In operation of photodetector 25 of FIG. 4, output signals are provided on conductor 35 if the reflected beam is incident on detector portion A. Likewise, electrical signals are provided on conductor 37 if the reflected beam is incident on detector portion B. Also, output signals will be provided from both detectors A and B if the spot of the reflected beam strikes (i.e., overlaps) line 31. The electrical output signals on conductors 35 and 37 are analog signals in that sense that their amplitudes vary with the intensity of the reflected beam and the size of the spot which the beam projects onto the detectors.
Further in the circuit of FIG. 4, conductor 35 is connected to the positive input of a differential-voltage operational amplifier 41, and conductor 37 is connected to the negative input of the amplifier. Also, conductors 35 and 37 are separately connected to the inputs of a summing amplifier 43. In practice, both operational amplifier 41 and summing amplifier 43 are conventional devices. In practice, the summing amplifier can be embodied as an operational amplifier with an invertor at its negative input terminal.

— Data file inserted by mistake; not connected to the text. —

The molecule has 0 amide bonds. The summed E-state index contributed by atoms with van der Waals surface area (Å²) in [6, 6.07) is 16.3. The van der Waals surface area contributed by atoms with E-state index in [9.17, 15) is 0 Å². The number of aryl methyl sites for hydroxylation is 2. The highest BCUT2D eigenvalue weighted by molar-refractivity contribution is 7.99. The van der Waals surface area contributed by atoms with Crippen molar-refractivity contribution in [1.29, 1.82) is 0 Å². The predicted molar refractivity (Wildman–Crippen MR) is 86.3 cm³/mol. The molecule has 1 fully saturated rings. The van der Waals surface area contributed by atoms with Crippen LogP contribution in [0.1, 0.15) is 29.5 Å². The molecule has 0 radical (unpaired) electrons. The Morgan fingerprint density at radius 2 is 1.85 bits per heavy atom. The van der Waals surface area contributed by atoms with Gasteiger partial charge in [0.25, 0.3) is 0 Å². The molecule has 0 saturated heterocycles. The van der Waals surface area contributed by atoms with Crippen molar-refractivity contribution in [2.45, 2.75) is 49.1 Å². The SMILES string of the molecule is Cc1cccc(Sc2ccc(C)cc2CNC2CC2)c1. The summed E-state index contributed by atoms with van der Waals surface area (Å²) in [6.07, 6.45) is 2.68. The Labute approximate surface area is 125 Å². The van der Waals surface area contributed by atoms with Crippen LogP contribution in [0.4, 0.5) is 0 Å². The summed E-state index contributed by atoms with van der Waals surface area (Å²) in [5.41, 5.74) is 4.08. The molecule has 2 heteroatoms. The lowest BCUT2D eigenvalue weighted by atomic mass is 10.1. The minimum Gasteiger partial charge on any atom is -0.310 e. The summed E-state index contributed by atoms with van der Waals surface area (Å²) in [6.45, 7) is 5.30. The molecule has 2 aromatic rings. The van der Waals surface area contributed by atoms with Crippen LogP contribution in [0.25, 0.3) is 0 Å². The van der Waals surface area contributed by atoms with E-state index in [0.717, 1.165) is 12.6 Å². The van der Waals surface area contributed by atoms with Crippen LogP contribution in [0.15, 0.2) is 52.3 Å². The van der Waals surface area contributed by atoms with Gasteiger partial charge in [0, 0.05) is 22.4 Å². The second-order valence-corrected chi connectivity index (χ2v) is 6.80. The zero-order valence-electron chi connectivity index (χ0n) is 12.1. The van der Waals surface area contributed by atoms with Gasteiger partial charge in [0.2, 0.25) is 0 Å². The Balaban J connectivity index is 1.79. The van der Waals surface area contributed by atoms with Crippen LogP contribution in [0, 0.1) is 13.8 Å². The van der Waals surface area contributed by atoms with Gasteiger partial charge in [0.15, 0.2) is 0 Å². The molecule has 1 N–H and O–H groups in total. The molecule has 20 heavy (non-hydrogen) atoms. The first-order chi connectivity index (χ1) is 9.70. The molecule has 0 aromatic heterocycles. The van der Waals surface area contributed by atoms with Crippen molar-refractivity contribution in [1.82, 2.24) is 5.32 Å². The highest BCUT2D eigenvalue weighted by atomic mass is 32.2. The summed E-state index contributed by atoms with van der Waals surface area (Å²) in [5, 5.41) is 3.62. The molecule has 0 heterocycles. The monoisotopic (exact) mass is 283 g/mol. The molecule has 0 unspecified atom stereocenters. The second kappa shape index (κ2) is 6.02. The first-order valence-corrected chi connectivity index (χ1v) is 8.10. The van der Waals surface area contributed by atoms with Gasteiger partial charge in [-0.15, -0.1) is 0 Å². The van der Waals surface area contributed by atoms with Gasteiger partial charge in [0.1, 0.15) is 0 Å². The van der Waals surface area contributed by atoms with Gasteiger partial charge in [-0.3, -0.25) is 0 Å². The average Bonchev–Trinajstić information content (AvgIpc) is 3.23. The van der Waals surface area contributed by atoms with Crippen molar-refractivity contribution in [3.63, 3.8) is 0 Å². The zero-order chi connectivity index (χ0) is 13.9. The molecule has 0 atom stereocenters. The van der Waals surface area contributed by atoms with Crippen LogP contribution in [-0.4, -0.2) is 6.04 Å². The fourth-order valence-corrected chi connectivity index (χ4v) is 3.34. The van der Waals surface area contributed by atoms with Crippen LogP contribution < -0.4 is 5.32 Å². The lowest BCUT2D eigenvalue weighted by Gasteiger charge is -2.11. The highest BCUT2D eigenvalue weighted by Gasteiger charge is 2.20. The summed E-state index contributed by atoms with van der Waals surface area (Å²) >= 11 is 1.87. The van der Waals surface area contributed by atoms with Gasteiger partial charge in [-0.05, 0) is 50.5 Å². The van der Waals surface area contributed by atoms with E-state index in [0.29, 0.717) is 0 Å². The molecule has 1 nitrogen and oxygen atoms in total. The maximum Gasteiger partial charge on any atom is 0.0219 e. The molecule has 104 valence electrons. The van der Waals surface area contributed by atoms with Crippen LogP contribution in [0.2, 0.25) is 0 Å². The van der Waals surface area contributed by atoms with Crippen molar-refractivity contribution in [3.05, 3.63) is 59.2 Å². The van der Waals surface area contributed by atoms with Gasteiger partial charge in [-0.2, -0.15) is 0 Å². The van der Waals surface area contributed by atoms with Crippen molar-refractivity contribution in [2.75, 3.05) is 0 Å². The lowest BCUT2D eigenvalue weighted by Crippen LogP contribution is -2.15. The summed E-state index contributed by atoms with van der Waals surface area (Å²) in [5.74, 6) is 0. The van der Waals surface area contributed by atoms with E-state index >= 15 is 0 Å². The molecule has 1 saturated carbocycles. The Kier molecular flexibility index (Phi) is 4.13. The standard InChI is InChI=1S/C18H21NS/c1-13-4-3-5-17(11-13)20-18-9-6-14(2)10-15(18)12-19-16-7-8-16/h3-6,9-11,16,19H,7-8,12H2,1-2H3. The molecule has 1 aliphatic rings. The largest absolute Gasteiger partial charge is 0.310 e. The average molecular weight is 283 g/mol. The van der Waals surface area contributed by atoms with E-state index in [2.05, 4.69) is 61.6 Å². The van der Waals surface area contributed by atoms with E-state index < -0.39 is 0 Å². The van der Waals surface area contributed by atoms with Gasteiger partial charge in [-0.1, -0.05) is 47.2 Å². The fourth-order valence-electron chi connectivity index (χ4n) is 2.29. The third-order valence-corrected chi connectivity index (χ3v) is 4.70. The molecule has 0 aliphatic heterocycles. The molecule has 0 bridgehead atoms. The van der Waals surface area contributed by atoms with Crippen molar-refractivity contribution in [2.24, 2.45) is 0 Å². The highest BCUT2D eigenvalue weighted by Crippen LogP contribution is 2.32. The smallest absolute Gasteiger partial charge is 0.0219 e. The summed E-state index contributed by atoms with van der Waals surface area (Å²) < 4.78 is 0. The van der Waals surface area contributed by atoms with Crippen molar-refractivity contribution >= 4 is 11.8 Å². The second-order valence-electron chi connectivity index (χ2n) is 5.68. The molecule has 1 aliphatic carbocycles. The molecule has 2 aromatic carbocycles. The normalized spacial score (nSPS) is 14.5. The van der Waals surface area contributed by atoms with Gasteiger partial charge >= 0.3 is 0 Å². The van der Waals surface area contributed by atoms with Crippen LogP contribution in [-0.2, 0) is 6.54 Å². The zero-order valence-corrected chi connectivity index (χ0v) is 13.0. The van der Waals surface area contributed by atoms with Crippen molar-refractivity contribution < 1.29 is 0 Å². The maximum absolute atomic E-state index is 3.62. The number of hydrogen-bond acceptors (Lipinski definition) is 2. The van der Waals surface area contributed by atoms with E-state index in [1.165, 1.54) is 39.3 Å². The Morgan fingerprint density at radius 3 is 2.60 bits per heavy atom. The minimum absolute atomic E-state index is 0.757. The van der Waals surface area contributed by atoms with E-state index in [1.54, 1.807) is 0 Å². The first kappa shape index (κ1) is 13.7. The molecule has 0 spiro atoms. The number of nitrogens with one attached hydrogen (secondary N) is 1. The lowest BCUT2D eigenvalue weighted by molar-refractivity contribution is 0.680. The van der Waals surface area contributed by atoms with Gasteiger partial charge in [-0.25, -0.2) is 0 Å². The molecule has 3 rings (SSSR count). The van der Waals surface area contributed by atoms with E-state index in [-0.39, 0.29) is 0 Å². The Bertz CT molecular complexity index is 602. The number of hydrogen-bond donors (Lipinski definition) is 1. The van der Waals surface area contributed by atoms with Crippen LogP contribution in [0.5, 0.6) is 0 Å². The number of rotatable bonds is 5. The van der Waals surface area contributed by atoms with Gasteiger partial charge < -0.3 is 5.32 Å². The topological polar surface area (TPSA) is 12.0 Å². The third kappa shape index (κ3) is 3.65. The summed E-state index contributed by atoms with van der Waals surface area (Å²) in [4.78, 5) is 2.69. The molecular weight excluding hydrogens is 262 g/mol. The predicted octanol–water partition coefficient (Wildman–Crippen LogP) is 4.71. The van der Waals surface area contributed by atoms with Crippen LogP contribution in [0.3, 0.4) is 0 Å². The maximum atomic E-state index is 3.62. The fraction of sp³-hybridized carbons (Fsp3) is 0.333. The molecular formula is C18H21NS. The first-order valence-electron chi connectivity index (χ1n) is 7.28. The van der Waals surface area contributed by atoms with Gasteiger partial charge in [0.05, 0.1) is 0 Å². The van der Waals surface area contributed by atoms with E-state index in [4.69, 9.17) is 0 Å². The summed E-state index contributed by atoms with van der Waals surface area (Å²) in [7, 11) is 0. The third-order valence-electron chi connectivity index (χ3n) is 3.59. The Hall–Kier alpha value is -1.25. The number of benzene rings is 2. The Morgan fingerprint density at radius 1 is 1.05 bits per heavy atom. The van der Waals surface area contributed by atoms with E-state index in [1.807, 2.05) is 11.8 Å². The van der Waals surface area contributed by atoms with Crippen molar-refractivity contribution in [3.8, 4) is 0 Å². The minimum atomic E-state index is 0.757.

Still further in the circuit of FIG. 4, output signals from amplifiers 41 and 43 are provided to a computer interface circuit 49 consisting primarily of an analog-to-digital converter. The converter functions to convert the analog signal values to digital (i.e., discrete) values. The output of interface circuit 49 is connected to a conventional microprocessor-based digital computer 51 where the digital values are stored in the computer's memory. The stored digital values can be manipulated in accordance with algorithms as described below to provide measurements of the radius of curvature of a surface such as the surface of a semiconductor wafer.